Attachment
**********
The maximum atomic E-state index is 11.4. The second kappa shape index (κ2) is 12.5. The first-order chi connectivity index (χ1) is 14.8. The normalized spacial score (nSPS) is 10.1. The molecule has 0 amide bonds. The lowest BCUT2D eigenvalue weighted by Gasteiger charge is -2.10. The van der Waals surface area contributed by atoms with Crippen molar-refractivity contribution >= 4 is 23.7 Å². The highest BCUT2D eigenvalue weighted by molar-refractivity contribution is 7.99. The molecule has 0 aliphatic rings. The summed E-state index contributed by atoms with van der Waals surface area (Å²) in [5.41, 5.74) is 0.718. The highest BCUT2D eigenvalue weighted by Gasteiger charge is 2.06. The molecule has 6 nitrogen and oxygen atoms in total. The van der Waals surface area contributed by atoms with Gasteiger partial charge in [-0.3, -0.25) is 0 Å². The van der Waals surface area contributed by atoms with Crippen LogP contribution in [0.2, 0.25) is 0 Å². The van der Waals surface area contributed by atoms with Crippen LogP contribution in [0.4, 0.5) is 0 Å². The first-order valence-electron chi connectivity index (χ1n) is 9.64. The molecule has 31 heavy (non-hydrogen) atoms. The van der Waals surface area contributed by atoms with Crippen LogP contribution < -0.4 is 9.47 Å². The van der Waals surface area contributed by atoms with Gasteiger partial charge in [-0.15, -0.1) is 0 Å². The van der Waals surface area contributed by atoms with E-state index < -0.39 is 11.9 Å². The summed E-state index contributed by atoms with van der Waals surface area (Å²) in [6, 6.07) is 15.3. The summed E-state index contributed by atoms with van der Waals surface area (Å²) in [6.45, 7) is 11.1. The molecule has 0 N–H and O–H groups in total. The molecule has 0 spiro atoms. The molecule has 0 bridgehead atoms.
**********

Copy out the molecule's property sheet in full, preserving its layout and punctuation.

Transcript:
The maximum atomic E-state index is 11.4. The second kappa shape index (κ2) is 12.5. The first-order chi connectivity index (χ1) is 14.8. The normalized spacial score (nSPS) is 10.1. The molecule has 0 amide bonds. The lowest BCUT2D eigenvalue weighted by Gasteiger charge is -2.10. The van der Waals surface area contributed by atoms with Crippen molar-refractivity contribution >= 4 is 23.7 Å². The highest BCUT2D eigenvalue weighted by molar-refractivity contribution is 7.99. The molecule has 0 aliphatic rings. The summed E-state index contributed by atoms with van der Waals surface area (Å²) in [5.41, 5.74) is 0.718. The highest BCUT2D eigenvalue weighted by Gasteiger charge is 2.06. The molecule has 6 nitrogen and oxygen atoms in total. The van der Waals surface area contributed by atoms with Gasteiger partial charge in [-0.3, -0.25) is 0 Å². The van der Waals surface area contributed by atoms with Crippen LogP contribution in [0.2, 0.25) is 0 Å². The van der Waals surface area contributed by atoms with Crippen LogP contribution in [0.4, 0.5) is 0 Å². The first-order valence-electron chi connectivity index (χ1n) is 9.64. The molecule has 31 heavy (non-hydrogen) atoms. The van der Waals surface area contributed by atoms with Crippen LogP contribution < -0.4 is 9.47 Å². The van der Waals surface area contributed by atoms with Gasteiger partial charge in [-0.15, -0.1) is 0 Å². The van der Waals surface area contributed by atoms with E-state index < -0.39 is 11.9 Å². The summed E-state index contributed by atoms with van der Waals surface area (Å²) in [6, 6.07) is 15.3. The summed E-state index contributed by atoms with van der Waals surface area (Å²) in [6.45, 7) is 11.1. The molecule has 0 N–H and O–H groups in total. The molecule has 0 spiro atoms. The molecule has 0 bridgehead atoms.